15. “He’ll probably be eaten by badgers, or forced to work as a human canary in the fracking mines.”

    Steve – lovely stuff. Really lost it at this….!

  16. “Does nobody think to set aside a few pounds for a rainy day?”

    They should–but zero % interest (so the scum of the bankrupt state can keep borrowing to keep their Dummy’s Disneyworld above water) is not an extra incentive.

    Steve–You need Arnald to help manage your blog. With the solid record of worldwide success that socialism enjoys his sage advice would be invaluable.

    You: What about advertisers on my blog?
    Big A –Shoot them in the back of the head.

    You: How can I appeal to the 18-30 demographic?
    Big A : Shoot them in the back of the head.

    The possibilities are as endless as a spell in the Gulag.

  17. Serious point: No, Charlotte Church, exercising your democratic freedoms to protest that others exercised theirs in a manner of which you do not approve is simply pampered bourgeois decadence, and indicates absolute contempt for the whole concept of democracy.

    Less serious point: am currently loving the schadenfreude that the lefty grief porn brings. The Tories literally want to cause deaths. They literally want to hurt people. Woe is me, let’s all decamp to Sweden (until we discover there’s a small co-pay for medical treatment which is just INCONCEIVABLE in the NHS)

  18. Tim N,
    It’s fair enough for bad times to hit the odd person from time to time; but for the population as a whole to have just 14 days’ spare cash?

    In fact I’ve uncovered the source report from Legal & General. That 14 day average masks the fact that 35% of households have no savings at all.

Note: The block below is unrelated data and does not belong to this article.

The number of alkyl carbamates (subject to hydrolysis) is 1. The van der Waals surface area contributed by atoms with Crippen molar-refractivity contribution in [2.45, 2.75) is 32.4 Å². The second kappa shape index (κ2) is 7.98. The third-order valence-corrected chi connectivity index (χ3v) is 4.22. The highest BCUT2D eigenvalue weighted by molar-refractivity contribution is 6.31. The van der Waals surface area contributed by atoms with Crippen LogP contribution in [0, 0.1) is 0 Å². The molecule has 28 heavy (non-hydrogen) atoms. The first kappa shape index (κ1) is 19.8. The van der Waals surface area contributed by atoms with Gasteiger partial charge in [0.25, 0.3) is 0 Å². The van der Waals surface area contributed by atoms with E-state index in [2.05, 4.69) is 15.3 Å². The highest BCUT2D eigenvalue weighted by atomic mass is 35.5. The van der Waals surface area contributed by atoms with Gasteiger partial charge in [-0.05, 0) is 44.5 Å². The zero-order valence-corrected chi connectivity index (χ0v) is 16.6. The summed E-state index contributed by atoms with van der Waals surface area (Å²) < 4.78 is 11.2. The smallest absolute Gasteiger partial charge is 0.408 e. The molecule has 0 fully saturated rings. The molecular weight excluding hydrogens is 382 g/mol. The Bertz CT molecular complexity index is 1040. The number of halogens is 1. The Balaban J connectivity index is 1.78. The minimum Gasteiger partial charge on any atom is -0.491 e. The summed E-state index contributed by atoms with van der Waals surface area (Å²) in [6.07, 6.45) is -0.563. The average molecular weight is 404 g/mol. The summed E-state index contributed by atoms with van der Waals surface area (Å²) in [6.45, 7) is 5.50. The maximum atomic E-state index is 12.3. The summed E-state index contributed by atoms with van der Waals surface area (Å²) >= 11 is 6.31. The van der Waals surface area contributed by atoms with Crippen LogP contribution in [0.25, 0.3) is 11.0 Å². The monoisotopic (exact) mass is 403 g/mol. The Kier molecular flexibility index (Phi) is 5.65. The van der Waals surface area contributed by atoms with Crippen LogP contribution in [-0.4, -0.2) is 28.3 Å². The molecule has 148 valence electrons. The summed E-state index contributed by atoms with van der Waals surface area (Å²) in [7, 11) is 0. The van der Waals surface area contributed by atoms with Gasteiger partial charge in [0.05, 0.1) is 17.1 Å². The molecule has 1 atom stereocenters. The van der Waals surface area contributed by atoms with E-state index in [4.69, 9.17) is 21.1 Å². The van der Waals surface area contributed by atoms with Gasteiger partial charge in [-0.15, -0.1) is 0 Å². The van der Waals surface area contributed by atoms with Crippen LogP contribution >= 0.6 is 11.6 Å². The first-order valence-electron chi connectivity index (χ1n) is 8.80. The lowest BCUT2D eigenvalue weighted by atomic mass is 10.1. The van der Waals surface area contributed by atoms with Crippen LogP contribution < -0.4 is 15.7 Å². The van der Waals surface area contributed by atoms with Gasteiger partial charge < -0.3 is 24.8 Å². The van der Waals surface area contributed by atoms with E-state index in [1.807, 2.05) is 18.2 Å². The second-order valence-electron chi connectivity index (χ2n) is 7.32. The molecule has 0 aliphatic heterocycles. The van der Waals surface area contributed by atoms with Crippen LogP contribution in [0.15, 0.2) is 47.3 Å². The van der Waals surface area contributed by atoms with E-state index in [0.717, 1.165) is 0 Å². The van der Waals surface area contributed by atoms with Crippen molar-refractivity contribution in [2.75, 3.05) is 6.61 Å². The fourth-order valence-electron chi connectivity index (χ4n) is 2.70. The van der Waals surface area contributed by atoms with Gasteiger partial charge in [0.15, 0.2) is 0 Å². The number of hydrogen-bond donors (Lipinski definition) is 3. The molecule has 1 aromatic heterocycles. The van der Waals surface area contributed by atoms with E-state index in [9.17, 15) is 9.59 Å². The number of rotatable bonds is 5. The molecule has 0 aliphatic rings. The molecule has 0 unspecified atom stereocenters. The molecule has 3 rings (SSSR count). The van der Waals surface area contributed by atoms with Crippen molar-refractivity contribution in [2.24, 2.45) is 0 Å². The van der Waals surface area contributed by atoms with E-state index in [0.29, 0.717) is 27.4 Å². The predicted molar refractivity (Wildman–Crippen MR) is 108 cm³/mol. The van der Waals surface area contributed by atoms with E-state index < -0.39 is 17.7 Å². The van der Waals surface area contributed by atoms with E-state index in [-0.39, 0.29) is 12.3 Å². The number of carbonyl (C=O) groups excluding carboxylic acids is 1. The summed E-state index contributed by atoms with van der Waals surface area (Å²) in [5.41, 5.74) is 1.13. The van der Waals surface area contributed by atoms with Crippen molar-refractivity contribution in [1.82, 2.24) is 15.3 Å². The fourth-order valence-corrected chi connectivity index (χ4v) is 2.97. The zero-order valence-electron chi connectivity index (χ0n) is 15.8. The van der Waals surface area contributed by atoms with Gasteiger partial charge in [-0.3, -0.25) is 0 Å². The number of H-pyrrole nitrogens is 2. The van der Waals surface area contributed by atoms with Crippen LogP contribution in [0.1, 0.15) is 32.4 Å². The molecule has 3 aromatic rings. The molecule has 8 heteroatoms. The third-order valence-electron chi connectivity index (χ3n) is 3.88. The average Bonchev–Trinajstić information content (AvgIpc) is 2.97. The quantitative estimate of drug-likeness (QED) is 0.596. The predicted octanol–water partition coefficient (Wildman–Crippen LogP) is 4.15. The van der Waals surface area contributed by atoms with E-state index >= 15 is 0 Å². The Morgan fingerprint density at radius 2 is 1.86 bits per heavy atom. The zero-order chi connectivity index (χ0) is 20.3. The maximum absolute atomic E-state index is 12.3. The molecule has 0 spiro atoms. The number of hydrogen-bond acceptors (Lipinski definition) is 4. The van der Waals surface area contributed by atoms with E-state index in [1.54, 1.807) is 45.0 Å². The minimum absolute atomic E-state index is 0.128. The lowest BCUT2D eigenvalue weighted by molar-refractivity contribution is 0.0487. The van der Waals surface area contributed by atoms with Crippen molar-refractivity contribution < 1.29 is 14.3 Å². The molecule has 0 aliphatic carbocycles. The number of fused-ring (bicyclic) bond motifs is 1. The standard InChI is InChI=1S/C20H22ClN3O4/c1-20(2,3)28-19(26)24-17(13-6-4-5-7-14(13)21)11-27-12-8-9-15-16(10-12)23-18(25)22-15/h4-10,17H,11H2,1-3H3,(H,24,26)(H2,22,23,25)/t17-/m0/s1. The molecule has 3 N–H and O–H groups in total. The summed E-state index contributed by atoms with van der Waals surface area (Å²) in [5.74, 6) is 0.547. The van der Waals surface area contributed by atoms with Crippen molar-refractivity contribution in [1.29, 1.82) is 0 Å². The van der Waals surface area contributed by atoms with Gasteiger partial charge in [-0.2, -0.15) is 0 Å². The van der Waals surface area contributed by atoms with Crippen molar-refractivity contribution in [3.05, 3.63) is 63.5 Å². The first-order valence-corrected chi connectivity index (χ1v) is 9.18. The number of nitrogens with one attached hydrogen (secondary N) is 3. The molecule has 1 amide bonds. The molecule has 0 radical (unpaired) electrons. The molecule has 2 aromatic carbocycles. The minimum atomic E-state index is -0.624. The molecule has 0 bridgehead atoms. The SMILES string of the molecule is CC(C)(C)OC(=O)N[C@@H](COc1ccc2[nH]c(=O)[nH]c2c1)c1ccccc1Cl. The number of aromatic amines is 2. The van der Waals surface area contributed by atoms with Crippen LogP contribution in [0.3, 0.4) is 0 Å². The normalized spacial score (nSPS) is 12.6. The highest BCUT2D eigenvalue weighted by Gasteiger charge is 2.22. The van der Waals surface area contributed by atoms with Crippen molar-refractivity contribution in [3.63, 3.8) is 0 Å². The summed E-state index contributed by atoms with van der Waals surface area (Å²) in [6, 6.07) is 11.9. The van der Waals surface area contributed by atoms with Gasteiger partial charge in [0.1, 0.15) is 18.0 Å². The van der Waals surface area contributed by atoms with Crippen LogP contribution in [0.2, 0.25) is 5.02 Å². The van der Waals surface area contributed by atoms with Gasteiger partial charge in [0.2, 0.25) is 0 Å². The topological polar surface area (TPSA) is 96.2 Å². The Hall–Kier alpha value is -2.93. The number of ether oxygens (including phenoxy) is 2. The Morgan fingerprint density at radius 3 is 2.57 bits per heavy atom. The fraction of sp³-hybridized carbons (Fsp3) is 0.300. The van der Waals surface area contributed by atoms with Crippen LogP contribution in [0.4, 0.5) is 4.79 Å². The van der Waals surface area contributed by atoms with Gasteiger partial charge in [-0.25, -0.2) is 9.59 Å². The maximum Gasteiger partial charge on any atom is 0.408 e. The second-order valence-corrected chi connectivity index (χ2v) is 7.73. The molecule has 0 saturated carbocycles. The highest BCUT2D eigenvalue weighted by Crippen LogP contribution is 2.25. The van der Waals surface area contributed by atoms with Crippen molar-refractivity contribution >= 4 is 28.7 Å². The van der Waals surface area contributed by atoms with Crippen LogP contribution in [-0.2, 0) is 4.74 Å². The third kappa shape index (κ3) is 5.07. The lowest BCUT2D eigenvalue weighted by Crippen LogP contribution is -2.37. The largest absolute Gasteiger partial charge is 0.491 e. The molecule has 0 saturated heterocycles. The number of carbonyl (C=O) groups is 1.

There are immigrants from the third world who work illegally for less than minimum wage yet manage to wire money home every so often. Is it really too much to expect from native Brits?

  19. Steve –

    I fucking love the idea of CCHQ as a pirate ship, peg-leg captain Cameron at the helm, and all the salty sea dogs of the Tory party boarding HMS Labour with daggers between their teeth.

    Home Counties ladies in pearls and twinsets ruthlessly cutting down shrieking bearded hipsters with cutlass and flintlock. The deck awash with spilt lattes and blood.

    Brilliant. Shades of the Crimson Permanent Assurance.

  20. I like the sound of this party that wants to shut down the welfare state, bring back the birch and give communist traitors a smoke and a blindfold. What was its name again?

  21. abacab – “Serious point: No, Charlotte Church, exercising your democratic freedoms to protest that others exercised theirs in a manner of which you do not approve is simply pampered bourgeois decadence, and indicates absolute contempt for the whole concept of democracy.”

    Well Ms Church really seems to be trying to corner the market in bourgeois decadence. This is the girl whose lifeboat for her £800,000 luxury Gin Palace came loose so she called the Coastguard to help find it.

    http://www.telegraph.co.uk/news/celebritynews/6917554/Charlotte-Church-calls-lifeboat-and-coastguard-to-rescue-her-inflatable-boat.html

    A friend of the couple, who live in a £1.5m country mansion in the Vale of Glamorgan, said: “Charlotte and Gav love their boat – and he always jokes that Charlotte has a tender behind.

    Well maybe they decided that two children was enough?

  22. @ Andrew M
    “Is it really too much to expect from native Brits?” Yes, if you vote Labour.
    When I was 17 I was working for £6 per *week* as a trainee computer programmer; the amount I saved helped me to live decently when I went up to university. I was better off than average because my father imsisted on topping up my LEA grant to the maximum and I was taken aback when told that an Exhibitioner (who got an extra £40 per year from the college on top of the £300 pa LEA grant) was sending money home to his widowed mother. I wore a tweed jacket* and trousers and had a haircut every other week, he wore a sweatshirt and jeans and had it cut only when necessary. How much it costs to live is one of my/your choices.
    *It cost a ridiculous £8 because the size label was wrong and I was the first guy to try it that it fitted (I had thought that, at that price,it would be worth it if I wore a sweater underneath).